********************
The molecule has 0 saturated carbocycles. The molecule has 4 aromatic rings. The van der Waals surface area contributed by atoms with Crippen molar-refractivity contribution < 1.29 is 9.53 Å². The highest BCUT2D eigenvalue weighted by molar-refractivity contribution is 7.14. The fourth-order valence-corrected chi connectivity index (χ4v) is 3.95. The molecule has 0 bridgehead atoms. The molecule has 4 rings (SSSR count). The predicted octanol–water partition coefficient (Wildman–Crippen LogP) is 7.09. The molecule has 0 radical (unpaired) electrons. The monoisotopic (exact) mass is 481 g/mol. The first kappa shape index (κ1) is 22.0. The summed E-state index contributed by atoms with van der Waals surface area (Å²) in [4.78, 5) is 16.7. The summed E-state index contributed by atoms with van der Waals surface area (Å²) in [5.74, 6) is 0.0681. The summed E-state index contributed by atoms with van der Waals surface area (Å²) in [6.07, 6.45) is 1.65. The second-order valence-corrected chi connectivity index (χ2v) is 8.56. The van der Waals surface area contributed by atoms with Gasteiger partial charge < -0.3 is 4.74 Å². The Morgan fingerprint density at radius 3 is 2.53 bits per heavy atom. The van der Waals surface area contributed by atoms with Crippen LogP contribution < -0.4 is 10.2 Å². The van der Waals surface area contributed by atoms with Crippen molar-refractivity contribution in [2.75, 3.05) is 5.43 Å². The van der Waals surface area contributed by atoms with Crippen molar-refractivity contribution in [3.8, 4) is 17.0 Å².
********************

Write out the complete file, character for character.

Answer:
The molecule has 0 saturated carbocycles. The molecule has 4 aromatic rings. The van der Waals surface area contributed by atoms with Crippen molar-refractivity contribution < 1.29 is 9.53 Å². The highest BCUT2D eigenvalue weighted by molar-refractivity contribution is 7.14. The fourth-order valence-corrected chi connectivity index (χ4v) is 3.95. The molecule has 0 bridgehead atoms. The molecule has 4 rings (SSSR count). The predicted octanol–water partition coefficient (Wildman–Crippen LogP) is 7.09. The molecule has 0 radical (unpaired) electrons. The monoisotopic (exact) mass is 481 g/mol. The first kappa shape index (κ1) is 22.0. The summed E-state index contributed by atoms with van der Waals surface area (Å²) in [4.78, 5) is 16.7. The summed E-state index contributed by atoms with van der Waals surface area (Å²) in [5.74, 6) is 0.0681. The summed E-state index contributed by atoms with van der Waals surface area (Å²) in [6.07, 6.45) is 1.65. The second-order valence-corrected chi connectivity index (χ2v) is 8.56. The van der Waals surface area contributed by atoms with Gasteiger partial charge < -0.3 is 4.74 Å². The Morgan fingerprint density at radius 3 is 2.53 bits per heavy atom. The van der Waals surface area contributed by atoms with Crippen LogP contribution < -0.4 is 10.2 Å². The van der Waals surface area contributed by atoms with Crippen molar-refractivity contribution in [2.75, 3.05) is 5.43 Å². The van der Waals surface area contributed by atoms with Crippen molar-refractivity contribution in [3.8, 4) is 17.0 Å².